I forget…what did that email say? oh yeah, its at

HIV testing no longer requires written consent

And patients who are sources in needlestick cases who cannot consent, in some cases can be tested without consent. See the document link below.

August 11, 2010
TO: (New York State)
Chief Operating Officers
Medical Directors
Emergency Medicine Chairs
Emergency Department Administrators
Legal Affairs Committee

FROM: Susan C. Waltman, Executive Vice President and General Counsel

RE: Enactment of Bill to Promote HIV Testing

On July 30, 2010, Governor David Paterson signed into law S.8227/A.11487, which allows patients to agree to HIV testing as part of a general signed consent to medical care that remains in effect until it is revoked or expires. The law also requires health care providers, including hospitals and emergency departments, to offer testing to all patients between 13 and 64 years of age, as recommended by the Federal Centers for Disease Control and Prevention (CDC), and facilitates authorization for testing in the case of certain occupational exposures to HIV infection. The new law takes effect September 1, 2010, but authorizes the New York State Commissioner of Health to adopt regulations necessary to implement the law prior to that date.

The law will require a number of operational changes within health settings, including: hospital inpatient areas, emergency departments, outpatient departments, as well as other primary care settings. To assist its members, GNYHA is working with the New York State Department of Health (DOH) to identify and address the barriers and burdens that these requirements will create for providers. GNYHA will keep you apprised of its progress on these efforts.
The law aims to increase HIV/AIDS testing rates so that individuals who are HIV-positive can seek treatment earlier and reduce transmission of the disease to others. The law, therefore, updates New York State’s laws to encourage such testing and to reflect medical technologies and advances.

Overview of Law

The following provides a summary of the main features of the law:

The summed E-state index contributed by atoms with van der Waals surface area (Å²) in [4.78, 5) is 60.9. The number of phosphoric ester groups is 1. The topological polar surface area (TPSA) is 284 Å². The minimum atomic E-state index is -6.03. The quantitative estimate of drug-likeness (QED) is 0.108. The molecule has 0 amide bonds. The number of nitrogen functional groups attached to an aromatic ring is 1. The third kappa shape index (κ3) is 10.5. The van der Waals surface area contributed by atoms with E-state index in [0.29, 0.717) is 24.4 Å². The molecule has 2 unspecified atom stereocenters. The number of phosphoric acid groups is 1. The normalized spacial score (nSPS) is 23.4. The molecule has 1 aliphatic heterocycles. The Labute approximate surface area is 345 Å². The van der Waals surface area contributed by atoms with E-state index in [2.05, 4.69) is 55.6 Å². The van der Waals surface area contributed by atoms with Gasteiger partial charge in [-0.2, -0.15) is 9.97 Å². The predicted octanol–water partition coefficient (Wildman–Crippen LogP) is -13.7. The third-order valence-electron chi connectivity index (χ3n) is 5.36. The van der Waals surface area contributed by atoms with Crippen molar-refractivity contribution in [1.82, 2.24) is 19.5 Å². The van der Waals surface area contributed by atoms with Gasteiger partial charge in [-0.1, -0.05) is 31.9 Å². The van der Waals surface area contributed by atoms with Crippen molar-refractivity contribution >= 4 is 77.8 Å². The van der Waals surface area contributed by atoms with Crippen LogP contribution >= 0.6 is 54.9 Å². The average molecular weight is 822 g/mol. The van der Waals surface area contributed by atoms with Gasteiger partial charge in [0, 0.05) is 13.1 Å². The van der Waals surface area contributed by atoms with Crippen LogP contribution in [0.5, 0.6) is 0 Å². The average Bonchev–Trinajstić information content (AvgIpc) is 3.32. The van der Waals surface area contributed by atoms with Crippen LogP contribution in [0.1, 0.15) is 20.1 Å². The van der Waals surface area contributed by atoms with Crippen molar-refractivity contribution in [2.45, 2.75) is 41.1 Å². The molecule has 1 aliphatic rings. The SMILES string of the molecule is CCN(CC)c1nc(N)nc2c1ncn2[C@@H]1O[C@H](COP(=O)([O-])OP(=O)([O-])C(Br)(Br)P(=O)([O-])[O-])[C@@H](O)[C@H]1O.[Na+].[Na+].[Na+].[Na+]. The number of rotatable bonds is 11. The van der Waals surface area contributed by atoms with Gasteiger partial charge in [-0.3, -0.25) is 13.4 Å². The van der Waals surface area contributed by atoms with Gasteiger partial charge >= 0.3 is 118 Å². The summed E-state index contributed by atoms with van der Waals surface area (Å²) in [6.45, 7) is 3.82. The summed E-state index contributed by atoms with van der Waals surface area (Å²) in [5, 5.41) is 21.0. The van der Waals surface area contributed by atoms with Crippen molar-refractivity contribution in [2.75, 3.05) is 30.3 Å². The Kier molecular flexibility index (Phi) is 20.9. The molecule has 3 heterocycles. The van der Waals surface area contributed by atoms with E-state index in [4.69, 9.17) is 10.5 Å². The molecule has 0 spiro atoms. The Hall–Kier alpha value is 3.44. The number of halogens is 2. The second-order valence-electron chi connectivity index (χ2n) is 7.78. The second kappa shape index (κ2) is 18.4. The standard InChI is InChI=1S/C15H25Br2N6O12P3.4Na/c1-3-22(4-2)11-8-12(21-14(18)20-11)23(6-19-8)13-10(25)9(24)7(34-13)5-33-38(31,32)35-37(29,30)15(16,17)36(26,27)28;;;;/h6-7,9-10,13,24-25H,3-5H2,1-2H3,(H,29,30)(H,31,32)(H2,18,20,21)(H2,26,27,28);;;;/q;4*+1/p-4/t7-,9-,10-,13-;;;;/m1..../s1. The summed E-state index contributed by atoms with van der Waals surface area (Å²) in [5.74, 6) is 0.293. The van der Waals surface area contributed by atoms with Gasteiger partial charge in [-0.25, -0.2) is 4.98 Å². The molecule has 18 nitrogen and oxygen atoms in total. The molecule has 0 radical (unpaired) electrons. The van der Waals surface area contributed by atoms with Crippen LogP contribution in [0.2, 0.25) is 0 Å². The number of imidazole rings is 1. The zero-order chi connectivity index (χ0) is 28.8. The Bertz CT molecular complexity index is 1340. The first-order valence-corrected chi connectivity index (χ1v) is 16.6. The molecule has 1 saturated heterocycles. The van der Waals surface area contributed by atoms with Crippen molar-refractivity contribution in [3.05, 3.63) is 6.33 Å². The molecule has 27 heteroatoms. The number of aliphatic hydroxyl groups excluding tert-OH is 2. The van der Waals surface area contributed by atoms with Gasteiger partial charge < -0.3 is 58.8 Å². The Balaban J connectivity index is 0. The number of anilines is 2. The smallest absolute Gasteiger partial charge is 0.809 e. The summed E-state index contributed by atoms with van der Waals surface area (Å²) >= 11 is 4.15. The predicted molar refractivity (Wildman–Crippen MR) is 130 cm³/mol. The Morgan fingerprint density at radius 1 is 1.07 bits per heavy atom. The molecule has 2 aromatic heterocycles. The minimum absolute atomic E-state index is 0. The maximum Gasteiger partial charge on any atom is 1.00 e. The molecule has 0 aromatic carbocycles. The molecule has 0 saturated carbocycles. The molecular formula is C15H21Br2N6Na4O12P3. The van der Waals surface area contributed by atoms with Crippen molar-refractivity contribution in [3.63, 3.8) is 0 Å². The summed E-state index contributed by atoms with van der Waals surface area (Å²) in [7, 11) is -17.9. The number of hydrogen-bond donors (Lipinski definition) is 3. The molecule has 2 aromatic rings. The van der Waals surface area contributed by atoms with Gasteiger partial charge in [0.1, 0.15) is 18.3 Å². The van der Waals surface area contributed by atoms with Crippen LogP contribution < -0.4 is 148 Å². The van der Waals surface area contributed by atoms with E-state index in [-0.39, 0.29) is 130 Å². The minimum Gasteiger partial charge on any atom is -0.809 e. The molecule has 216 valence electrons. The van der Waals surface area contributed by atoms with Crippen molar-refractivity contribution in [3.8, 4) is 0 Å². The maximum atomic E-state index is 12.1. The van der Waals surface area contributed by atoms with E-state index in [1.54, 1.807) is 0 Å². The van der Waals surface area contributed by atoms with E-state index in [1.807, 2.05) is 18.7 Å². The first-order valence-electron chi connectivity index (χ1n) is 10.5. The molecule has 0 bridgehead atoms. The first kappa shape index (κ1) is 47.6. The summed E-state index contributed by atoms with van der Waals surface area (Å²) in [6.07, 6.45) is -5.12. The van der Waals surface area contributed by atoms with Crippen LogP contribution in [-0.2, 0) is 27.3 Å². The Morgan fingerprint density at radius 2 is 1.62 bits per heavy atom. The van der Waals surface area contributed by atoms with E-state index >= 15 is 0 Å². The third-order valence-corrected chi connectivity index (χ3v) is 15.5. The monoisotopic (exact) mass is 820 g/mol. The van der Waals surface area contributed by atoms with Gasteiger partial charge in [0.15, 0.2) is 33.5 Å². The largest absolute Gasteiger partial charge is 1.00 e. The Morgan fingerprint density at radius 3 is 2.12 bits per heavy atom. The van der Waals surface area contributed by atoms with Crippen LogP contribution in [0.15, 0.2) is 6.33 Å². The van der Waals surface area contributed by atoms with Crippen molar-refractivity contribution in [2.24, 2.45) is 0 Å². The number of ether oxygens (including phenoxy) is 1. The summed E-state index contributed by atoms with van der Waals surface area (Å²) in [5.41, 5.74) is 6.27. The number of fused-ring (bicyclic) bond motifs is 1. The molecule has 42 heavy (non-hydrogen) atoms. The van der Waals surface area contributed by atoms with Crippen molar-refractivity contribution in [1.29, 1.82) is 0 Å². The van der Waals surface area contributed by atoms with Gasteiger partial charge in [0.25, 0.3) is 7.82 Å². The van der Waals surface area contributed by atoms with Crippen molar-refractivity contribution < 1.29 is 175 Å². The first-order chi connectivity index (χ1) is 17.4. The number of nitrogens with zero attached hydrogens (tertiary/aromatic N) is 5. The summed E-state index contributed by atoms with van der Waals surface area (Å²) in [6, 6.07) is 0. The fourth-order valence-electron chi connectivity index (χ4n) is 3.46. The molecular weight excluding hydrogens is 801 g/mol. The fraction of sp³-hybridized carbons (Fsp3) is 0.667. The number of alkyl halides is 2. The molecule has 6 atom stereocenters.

Testing – Requires that an HIV-related test be offered to every individual between 13 and 64 years of age (or younger/older if there is evidence of risk activity) receiving health services as an inpatient or in the emergency department of a hospital or receiving primary care services in the outpatient department of a hospital or freestanding diagnostic treatment center or from a physician, physician assistant, nurse practitioner, or midwife providing primary care. Such offering must be “culturally and linguistically appropriate.”

Consent to Testing – Authorizes HIV-related testing to be part of a signed general consent to medical care or documented oral consent when the test being ordered is a “rapid HIV test.” Such consents would be durable and remain in effect until they are revoked or expire. Patients must be provided an opportunity to decline HIV testing, and testing may only be done with full patient consent after the patient is provided with pre-test counseling information. In all instances, a physician must provide oral notification to the patient whenever an HIV test is performed and the notification must be noted in the patient’s medical record.

Occupational Exposures – In situations involving occupational exposures that create a significant risk of someone contracting or transmitting HIV infection, HIV testing will be allowed in cases where: (1) the source person is deceased, comatose, or unable to provide consent, and his or her health care provider determines that mental capacity to consent is not expected to be regained in time for the exposed person to receive appropriate medical care, as determined by the exposed person’s health care provider; (2) an authorized representative for the source person is not available or expected to become available in time for the exposed person to provide appropriate medical care; and (3) the exposed person would benefit medically by knowing the source person’s HIV test results.

HIV Counseling – Require that HIV counseling messages be tailored based upon whether the HIV test indicates infection. Required positive test counseling remains consistent with existent law, but positive test counseling will now require the person ordering the test to provide or arrange for follow-up medical care if the patient consents. In cases with negative test results, counseling can be accomplished via oral or written reference to information previously provided but must emphasize the risks associated with high-risk behaviors.
Consent Forms – Designates the informed consent forms for HIV-related testing and disclosure that the Commissioner must develop as “standardized model” forms and removes the requirement that providers obtain prior authorization for the use of alternative consent and release forms, provided that the forms contain information consistent with the standardized model forms.

A copy of the new law is attached. If you have any questions regarding the new law, please contact Maria Woods at (212) 259-0767 or


Written by reuben

August 30th, 2011 at 5:19 am

Posted in HIV,Needlestick

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